Just like the film, this musical experience will have a profound effect thanks to emotional ebbs, memorable themes, and well-varied movements.
This strong, 54-minute musical score for the World War II action drama Hacksaw Ridge that chronicles army medic Desmond Doss’s amazing heroics, was composed and produced by British composer Rupert Gregson-Williams (Hotel Rwanda, The Legend of Tarzan, and the upcoming Wonder Woman).
Doss, played by Andrew Garfield (The Amazing Spider-Man) saved countless men on the front lines without a weapon, as he believed that while the war was justified, killing was nevertheless wrong. Doss was the first conscientious objector awarded the Congressional Medal of Honor.
Released on the Varèse Sarabande label, this 16-track Hacksaw Ridge musical score features impressive guitars, woodwinds, and dual horns, especially when repeating the main theme in later songs.
This soundtrack begins with an almost instantly recognizable theme (introduced in “Okinawa Battlefield”). Next, he (Gregson-Williams) anchors Doss’s background and the romantic elements with nurse Dorothy, played by Teresa Palmer (Bedtime Stories) in the first half of the film, ending with the eighth track, “Dorothy Pleads”.
The second half (much like the film), addresses Doss’s wartime actions including some amazing rescue sequences while creating some effective emotional tension. Gregson-Williams also uses Japanese instruments and themes, especially in the second half. I also heard this music in context during my viewing of this Summit Entertainment film.
The opener “Okinawa Battlefield” sets the tone well, advancing to a great small flute about a minute and a half in and then changing in tone (with the scenery) a little after three minutes. “I Could Have Killed Him” features a memorable bluegrass tone with dual violins, and then “A Calling” repeats the main theme.
“Climbing for a Kiss” offers perfect strings (including harp), choral backgrounds, gentle guitars, and additional country/bluegrass tones that echo the historic settings/timeline amid Doss and Dorothy’s budding romance.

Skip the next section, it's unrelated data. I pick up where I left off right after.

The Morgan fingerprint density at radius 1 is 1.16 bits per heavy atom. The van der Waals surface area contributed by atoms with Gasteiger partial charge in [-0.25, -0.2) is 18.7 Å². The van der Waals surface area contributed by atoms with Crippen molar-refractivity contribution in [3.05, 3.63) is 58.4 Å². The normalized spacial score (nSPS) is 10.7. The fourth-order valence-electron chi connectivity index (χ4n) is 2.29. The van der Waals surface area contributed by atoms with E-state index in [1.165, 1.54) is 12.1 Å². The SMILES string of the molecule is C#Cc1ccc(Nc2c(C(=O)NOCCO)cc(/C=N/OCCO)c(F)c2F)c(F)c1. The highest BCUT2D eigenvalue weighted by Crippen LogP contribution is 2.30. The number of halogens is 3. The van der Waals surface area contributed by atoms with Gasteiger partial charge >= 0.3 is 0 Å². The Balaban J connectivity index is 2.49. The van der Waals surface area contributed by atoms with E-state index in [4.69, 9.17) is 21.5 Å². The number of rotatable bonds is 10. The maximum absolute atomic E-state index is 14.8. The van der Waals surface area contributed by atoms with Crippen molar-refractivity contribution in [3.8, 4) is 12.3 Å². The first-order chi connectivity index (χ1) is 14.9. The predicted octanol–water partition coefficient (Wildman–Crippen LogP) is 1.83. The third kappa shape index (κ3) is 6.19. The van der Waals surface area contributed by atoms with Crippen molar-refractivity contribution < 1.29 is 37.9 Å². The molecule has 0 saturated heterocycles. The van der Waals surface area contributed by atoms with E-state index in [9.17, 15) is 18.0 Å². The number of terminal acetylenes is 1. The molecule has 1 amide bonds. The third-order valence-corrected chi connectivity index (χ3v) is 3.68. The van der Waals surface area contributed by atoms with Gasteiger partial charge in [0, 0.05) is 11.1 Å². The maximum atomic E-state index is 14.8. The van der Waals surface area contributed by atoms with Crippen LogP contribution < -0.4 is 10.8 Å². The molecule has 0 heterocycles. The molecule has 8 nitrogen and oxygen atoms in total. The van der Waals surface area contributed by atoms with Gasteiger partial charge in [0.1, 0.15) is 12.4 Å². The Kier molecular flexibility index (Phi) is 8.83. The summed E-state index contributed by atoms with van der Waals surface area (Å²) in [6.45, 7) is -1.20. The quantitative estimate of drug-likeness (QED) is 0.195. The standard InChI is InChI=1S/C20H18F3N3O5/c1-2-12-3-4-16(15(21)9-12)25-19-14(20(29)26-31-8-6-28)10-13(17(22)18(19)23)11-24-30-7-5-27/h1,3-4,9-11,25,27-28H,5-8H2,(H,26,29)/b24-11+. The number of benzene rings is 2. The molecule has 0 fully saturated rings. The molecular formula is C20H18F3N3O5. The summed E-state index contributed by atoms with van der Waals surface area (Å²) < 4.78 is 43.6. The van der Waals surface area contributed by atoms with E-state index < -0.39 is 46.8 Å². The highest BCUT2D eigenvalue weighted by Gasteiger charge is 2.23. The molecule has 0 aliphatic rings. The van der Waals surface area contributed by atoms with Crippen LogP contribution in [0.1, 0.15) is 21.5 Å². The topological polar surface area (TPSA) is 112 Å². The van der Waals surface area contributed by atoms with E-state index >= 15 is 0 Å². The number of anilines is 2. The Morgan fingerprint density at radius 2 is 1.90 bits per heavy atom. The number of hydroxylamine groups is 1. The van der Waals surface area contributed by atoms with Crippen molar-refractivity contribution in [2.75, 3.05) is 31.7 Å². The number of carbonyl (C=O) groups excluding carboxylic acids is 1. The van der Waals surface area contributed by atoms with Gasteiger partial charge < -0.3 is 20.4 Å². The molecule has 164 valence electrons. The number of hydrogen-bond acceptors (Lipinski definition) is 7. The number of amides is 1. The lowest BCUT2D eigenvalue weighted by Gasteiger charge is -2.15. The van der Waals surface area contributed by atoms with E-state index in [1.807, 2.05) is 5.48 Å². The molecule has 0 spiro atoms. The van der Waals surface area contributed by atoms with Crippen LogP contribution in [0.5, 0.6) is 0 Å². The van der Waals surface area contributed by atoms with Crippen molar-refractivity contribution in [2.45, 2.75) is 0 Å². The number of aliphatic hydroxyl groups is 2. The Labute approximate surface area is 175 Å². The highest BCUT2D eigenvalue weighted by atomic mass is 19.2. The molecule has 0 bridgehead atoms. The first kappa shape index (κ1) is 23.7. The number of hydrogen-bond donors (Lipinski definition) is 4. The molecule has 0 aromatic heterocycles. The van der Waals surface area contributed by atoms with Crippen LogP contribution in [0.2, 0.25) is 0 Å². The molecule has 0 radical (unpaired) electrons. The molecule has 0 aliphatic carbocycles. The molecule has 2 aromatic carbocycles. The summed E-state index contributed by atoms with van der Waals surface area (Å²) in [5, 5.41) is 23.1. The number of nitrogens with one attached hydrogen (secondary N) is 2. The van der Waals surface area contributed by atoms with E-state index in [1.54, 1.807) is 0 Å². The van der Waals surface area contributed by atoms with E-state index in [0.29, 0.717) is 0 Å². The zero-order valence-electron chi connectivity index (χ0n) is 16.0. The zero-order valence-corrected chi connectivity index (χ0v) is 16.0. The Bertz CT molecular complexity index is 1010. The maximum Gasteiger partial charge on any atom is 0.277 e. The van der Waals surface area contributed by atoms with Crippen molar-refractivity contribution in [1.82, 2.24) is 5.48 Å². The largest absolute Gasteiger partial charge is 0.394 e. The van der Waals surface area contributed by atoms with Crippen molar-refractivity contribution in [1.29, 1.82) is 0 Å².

“Throw Hell at Him” keeps the strings string going while featuring an electric guitar. “Sleep” focuses on the oboe that repeats the main theme again with piano, orchestral movements, and chimes.
“Dorothy Pleads” slowly ebbs to the main theme at about 90 seconds in; it echoes the dramatic beginning, which foreshadows the dramatic and violent war events in the second half. The piano and warm strings create a tone that matches the emotions.
“Hacksaw Ridge” features impressive piano-driven rhythms, but the haunting ending leads to the fast-paced and nightmarish action in “Japanese Retake the Ridge” that features a “parallel heartbeat” effect. This effect puts the listener (and viewer) into the action.
“I Can’t Hear You” repeats the main theme using brass instruments, which continues stirring emotional responses. “Rescue Continues” adds a haunting flute movement during the last minute, then “A Miraculous Return” returns back to the main theme (probably the best of the repeats).
“Praying” is the most emotional piece. The Japanese style flute echoes the main theme horns very well. The choir pieces and cello sustain this track – the longest in this score. After the score reaches this emotional high point, “Historical Footage” makes a great ending with female vocals and bells accenting several variations on the main themes.
This recommended score was recorded at London’s Abbey Road Studios, with an orchestra that included up to 70 musicians and a 36-piece choir. James Horner was the original choice to compose this score but unfortunately passed away last year. Gregson-Williams then succeeded (Horner’s replacement) John Debney with a short timetable and did solid work here. It is worthy of multiple listens – a strong soundtrack that matches the emotions in the recommended film.